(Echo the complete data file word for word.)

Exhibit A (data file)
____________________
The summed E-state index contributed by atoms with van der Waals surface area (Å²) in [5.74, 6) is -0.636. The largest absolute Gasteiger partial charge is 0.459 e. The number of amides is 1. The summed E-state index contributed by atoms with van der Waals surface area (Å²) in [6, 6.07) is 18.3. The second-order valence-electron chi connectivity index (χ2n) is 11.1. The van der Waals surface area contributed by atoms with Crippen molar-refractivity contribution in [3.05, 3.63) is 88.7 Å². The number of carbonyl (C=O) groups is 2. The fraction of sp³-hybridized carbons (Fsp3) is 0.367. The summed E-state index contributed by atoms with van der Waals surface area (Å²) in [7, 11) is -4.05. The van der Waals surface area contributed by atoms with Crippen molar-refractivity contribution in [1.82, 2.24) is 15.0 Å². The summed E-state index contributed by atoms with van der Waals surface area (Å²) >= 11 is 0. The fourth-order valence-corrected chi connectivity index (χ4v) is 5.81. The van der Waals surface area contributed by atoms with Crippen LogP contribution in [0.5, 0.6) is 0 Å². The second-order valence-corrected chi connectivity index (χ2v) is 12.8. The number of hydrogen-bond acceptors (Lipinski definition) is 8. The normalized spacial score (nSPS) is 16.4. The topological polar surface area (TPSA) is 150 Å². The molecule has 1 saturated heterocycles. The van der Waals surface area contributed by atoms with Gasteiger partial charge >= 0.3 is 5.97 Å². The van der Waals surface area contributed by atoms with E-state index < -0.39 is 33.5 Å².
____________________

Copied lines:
The summed E-state index contributed by atoms with van der Waals surface area (Å²) in [5.74, 6) is -0.636. The largest absolute Gasteiger partial charge is 0.459 e. The number of amides is 1. The summed E-state index contributed by atoms with van der Waals surface area (Å²) in [6, 6.07) is 18.3. The second-order valence-electron chi connectivity index (χ2n) is 11.1. The van der Waals surface area contributed by atoms with Crippen molar-refractivity contribution in [3.05, 3.63) is 88.7 Å². The number of carbonyl (C=O) groups is 2. The fraction of sp³-hybridized carbons (Fsp3) is 0.367. The summed E-state index contributed by atoms with van der Waals surface area (Å²) in [7, 11) is -4.05. The van der Waals surface area contributed by atoms with Crippen molar-refractivity contribution in [1.82, 2.24) is 15.0 Å². The summed E-state index contributed by atoms with van der Waals surface area (Å²) >= 11 is 0. The fourth-order valence-corrected chi connectivity index (χ4v) is 5.81. The van der Waals surface area contributed by atoms with Crippen LogP contribution in [0.5, 0.6) is 0 Å². The second-order valence-corrected chi connectivity index (χ2v) is 12.8. The number of hydrogen-bond acceptors (Lipinski definition) is 8. The normalized spacial score (nSPS) is 16.4. The topological polar surface area (TPSA) is 150 Å². The molecule has 1 saturated heterocycles. The van der Waals surface area contributed by atoms with Gasteiger partial charge >= 0.3 is 5.97 Å². The van der Waals surface area contributed by atoms with E-state index < -0.39 is 33.5 Å².